Minipre in a box…

A while ago I presented my “MiniPre”-project of a simple op-amp based preamplifier. Now I’ve had occasion to put it into use as a small standalone preamp/active monitor controller.

The design is very simple, so not much to be added there (whatever you need is probably already in the original post), but it’s basically a standard dual op-amp in non-inverting configuration.

The power supply will be in the form of a small DC-DC converter (a continuation of my previous experiments) so that I can feed the box from a single 5V supply and keep the case size down. Because of this I’ve managed to cram everything into the smallest available hifi2000 case, so it will fit nicely on a desk 🙂

The advantage of this simple design is the the selection of opamp tends to have a noticeable influence on the sound signature, so this is one place where there is room to experiment whether different options have better synergy than others.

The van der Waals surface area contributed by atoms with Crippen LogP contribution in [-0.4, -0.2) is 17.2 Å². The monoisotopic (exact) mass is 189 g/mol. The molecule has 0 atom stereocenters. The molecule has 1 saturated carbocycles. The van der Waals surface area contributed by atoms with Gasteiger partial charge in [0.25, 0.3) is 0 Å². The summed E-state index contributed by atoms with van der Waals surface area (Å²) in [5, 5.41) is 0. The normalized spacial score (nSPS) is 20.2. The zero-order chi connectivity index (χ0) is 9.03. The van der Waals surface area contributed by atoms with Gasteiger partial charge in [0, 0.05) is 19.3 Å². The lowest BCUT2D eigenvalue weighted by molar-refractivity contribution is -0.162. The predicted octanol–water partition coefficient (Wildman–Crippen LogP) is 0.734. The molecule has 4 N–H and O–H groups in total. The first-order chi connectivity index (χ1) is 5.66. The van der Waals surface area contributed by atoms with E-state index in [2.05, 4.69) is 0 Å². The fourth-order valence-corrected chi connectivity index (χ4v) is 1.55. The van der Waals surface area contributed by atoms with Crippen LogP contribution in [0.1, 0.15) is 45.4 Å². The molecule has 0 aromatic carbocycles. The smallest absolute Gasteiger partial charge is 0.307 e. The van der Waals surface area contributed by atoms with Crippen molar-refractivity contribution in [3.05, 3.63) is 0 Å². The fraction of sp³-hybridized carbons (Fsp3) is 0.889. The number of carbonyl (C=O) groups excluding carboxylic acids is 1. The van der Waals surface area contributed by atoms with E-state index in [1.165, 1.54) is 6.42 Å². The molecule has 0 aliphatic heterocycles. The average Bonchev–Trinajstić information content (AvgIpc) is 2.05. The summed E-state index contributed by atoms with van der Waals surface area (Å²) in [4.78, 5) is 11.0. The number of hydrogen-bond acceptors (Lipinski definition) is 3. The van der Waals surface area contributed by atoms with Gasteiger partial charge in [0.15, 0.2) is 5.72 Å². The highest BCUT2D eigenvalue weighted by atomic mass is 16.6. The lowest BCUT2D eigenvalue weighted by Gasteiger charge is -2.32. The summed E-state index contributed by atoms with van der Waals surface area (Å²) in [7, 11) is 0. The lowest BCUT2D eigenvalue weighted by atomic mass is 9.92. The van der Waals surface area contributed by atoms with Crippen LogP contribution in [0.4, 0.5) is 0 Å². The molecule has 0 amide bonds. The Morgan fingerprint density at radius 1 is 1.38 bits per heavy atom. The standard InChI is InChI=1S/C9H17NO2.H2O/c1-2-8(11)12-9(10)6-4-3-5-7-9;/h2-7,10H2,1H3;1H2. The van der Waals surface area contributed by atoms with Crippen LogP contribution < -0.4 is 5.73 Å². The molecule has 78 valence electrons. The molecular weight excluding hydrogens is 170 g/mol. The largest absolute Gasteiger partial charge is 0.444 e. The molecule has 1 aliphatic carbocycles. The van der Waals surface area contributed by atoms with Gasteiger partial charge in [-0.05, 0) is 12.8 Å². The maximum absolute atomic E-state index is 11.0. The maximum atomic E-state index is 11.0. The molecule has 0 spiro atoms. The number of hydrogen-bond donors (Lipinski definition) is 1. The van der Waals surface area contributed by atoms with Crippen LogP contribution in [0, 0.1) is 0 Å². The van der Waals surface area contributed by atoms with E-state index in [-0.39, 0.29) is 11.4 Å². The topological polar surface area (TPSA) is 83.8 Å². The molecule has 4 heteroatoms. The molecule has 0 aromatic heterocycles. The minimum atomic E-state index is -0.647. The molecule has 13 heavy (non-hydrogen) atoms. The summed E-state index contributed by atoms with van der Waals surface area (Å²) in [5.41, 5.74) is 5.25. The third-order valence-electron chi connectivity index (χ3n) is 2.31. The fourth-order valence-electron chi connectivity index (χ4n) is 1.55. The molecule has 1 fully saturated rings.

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Project files: DC-DC converter boards

What is it?
PCBs for DC-DC converters as described here. There are three sizes, for 1”x1”, 1”x2” and 2”x2” converters respectively. These footprints are industry-standard so you can use converters from a variety of manufacturers such as Traco, Recom, Murata and many others.

How big are the boards?

  • 1”x1” PCB: 1.875″ x 1.475″ (app. 48 x 38 mm)
  • 1”x2” PCB: 2.85″ x  1.475″ (app. 72 x 38 mm)
  • 2”x2” PCB: 2.85″ x 2.5″ (app. 72 x 64 mm)

What is the status of the boards?
All the boards are in version 1.1, meaning they have been prototyped and minor tweaks made to silkscreen etc.

Does it use any special/expensive/hard-to-find parts?
The ceramic caps between the primary and secondary sides should typically be rated for 2-3kV which can be a bit difficult to find. Mouser/Digi-key obviously have them but your local parts suppliers might not. Otherwise, apart from the converter itself, not really.